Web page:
Continuation from: Good vs Bad
When I went to the chemist to collect the medication for my recent stomach bacteria problems (otherwise known as the Epic Bacteria War of twenty-ten) the chemist asked to see my medical insurance card before he would hand over ‘the goods’. Obviously he did not believe in the ‘first one is free’ policy used by most of his fellow drug providers on the streets of Amsterdam or know the subtleties of the hand over handshake they use to hide the transaction from any watching cops. It was at that point that I decided anti-bacteria meds were probably not that addictive or provide much of a buzz. Either way it seemed safe to say that they most likely had a low street value. I quickly checked for cops and attempted to give him my medical insurance card as requested.
I say ‘attempted’ because when I pulled my wallet out of my pocket to do so I also managed to spill a small countries financial aid in coins all over the floor. Coins rolled off in every direction in search of hiding places under shelves, counters and displays. I quickly handed the requested card to the chemist and went on a frantic coin scavenger hunt as I attempted to stop the in progress coin break out with the assistance of other customers pointing out the round little fugitives.
If this had been a street deal this probably would have been the point when the chemist ‘popped a cap in my ass’ for acting too much like a strung out junkie with the shakes.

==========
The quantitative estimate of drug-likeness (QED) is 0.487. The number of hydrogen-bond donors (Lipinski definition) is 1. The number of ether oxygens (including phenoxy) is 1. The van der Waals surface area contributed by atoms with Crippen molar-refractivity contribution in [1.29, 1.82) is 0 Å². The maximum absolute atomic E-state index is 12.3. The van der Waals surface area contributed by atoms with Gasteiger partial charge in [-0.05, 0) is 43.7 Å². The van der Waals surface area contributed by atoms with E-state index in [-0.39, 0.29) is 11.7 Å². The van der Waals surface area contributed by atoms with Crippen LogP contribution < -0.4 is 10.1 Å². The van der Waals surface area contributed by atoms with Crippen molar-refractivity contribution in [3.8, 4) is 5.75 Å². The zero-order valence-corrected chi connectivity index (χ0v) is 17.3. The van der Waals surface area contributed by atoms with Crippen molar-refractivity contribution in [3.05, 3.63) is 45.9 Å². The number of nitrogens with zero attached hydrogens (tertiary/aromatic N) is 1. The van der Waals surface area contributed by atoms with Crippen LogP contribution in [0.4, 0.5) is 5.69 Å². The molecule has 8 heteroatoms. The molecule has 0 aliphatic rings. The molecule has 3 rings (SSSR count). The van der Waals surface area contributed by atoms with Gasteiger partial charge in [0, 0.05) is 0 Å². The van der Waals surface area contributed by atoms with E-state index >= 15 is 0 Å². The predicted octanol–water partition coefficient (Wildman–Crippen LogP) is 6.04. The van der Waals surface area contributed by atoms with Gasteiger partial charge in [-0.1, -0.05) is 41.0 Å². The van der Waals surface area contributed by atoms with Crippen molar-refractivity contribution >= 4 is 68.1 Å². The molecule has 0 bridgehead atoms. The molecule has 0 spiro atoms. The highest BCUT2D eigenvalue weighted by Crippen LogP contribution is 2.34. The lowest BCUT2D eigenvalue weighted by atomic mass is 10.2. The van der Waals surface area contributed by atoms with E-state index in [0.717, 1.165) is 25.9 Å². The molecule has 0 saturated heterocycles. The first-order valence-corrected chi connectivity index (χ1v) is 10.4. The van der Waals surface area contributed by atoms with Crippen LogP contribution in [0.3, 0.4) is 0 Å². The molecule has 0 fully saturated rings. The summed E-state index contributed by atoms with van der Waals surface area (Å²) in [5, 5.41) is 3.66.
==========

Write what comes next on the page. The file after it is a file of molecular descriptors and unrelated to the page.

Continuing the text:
After all the coins were accounted for I returned to the desk to be faced with an amused looking chemist. There was something in his smile and the long pause that told me he was amused by something else other than the coin fiasco. To add to this he was showing me my own medical insurance card. I looked between he’s ‘do you get it yet’ smile and my medical insurance card several times in puzzlement. Just as I was about to ask if he had been dipping into his own supply I suddenly got it. It was not my medical insurance card he was holding at all. It was my NS rail card. I had handed him the wrong card during all the coin chaos.
I would have been killed again at this point and dumped in a dumpster as a warning to other junkies.
Since neither of us was on a train I quickly handed him the correct card (making very sure it was not my bank card or video rental card first) and collected my medication. Likely for me he was a nice provider of drugs and found the whole thing very amusing (that or he was behaving himself in case I was wearing a wire).
(Thank you everyone who has sent me get well soon messages. I am very grateful and feeling much better.)